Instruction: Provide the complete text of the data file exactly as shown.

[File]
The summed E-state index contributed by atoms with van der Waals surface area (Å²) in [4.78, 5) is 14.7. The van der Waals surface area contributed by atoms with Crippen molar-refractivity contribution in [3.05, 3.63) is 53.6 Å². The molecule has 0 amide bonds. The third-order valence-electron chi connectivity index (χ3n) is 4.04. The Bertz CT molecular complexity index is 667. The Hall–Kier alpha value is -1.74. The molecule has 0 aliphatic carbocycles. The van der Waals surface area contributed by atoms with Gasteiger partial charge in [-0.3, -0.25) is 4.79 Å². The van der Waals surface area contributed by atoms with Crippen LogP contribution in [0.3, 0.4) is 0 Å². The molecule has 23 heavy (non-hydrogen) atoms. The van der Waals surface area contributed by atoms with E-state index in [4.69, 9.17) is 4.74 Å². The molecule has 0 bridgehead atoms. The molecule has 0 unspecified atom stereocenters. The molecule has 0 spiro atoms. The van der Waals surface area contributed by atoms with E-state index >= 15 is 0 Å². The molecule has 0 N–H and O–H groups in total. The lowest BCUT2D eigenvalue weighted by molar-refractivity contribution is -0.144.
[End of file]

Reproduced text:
The summed E-state index contributed by atoms with van der Waals surface area (Å²) in [4.78, 5) is 14.7. The van der Waals surface area contributed by atoms with Crippen molar-refractivity contribution in [3.05, 3.63) is 53.6 Å². The molecule has 0 amide bonds. The third-order valence-electron chi connectivity index (χ3n) is 4.04. The Bertz CT molecular complexity index is 667. The Hall–Kier alpha value is -1.74. The molecule has 0 aliphatic carbocycles. The van der Waals surface area contributed by atoms with Gasteiger partial charge in [-0.3, -0.25) is 4.79 Å². The van der Waals surface area contributed by atoms with Crippen LogP contribution in [0.3, 0.4) is 0 Å². The molecule has 23 heavy (non-hydrogen) atoms. The van der Waals surface area contributed by atoms with E-state index in [4.69, 9.17) is 4.74 Å². The molecule has 0 bridgehead atoms. The molecule has 0 unspecified atom stereocenters. The molecule has 0 spiro atoms. The van der Waals surface area contributed by atoms with E-state index >= 15 is 0 Å². The molecule has 0 N–H and O–H groups in total. The lowest BCUT2D eigenvalue weighted by molar-refractivity contribution is -0.144.